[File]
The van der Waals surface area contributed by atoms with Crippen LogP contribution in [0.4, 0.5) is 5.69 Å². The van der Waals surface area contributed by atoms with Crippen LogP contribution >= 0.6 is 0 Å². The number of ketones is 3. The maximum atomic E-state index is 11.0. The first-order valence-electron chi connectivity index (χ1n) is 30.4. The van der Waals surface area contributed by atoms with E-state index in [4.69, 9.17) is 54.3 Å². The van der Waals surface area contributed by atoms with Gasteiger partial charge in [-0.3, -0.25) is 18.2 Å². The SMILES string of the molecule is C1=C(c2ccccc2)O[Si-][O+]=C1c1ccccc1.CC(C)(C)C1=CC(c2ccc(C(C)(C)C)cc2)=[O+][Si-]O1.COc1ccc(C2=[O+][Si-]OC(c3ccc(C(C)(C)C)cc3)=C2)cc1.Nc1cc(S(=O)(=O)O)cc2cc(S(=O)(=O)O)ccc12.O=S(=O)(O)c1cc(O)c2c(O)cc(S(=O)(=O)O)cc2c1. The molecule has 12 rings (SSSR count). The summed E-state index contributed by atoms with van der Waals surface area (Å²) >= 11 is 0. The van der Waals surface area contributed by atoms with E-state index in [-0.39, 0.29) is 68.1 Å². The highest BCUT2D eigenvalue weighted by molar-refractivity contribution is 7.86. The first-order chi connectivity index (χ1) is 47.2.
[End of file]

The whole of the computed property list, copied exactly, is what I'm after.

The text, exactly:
The van der Waals surface area contributed by atoms with Crippen LogP contribution in [0.4, 0.5) is 5.69 Å². The van der Waals surface area contributed by atoms with Crippen LogP contribution >= 0.6 is 0 Å². The number of ketones is 3. The maximum atomic E-state index is 11.0. The first-order valence-electron chi connectivity index (χ1n) is 30.4. The van der Waals surface area contributed by atoms with E-state index in [4.69, 9.17) is 54.3 Å². The van der Waals surface area contributed by atoms with Gasteiger partial charge in [-0.3, -0.25) is 18.2 Å². The SMILES string of the molecule is C1=C(c2ccccc2)O[Si-][O+]=C1c1ccccc1.CC(C)(C)C1=CC(c2ccc(C(C)(C)C)cc2)=[O+][Si-]O1.COc1ccc(C2=[O+][Si-]OC(c3ccc(C(C)(C)C)cc3)=C2)cc1.Nc1cc(S(=O)(=O)O)cc2cc(S(=O)(=O)O)ccc12.O=S(=O)(O)c1cc(O)c2c(O)cc(S(=O)(=O)O)cc2c1. The molecule has 12 rings (SSSR count). The summed E-state index contributed by atoms with van der Waals surface area (Å²) >= 11 is 0. The van der Waals surface area contributed by atoms with E-state index in [-0.39, 0.29) is 68.1 Å². The highest BCUT2D eigenvalue weighted by molar-refractivity contribution is 7.86. The first-order chi connectivity index (χ1) is 47.2.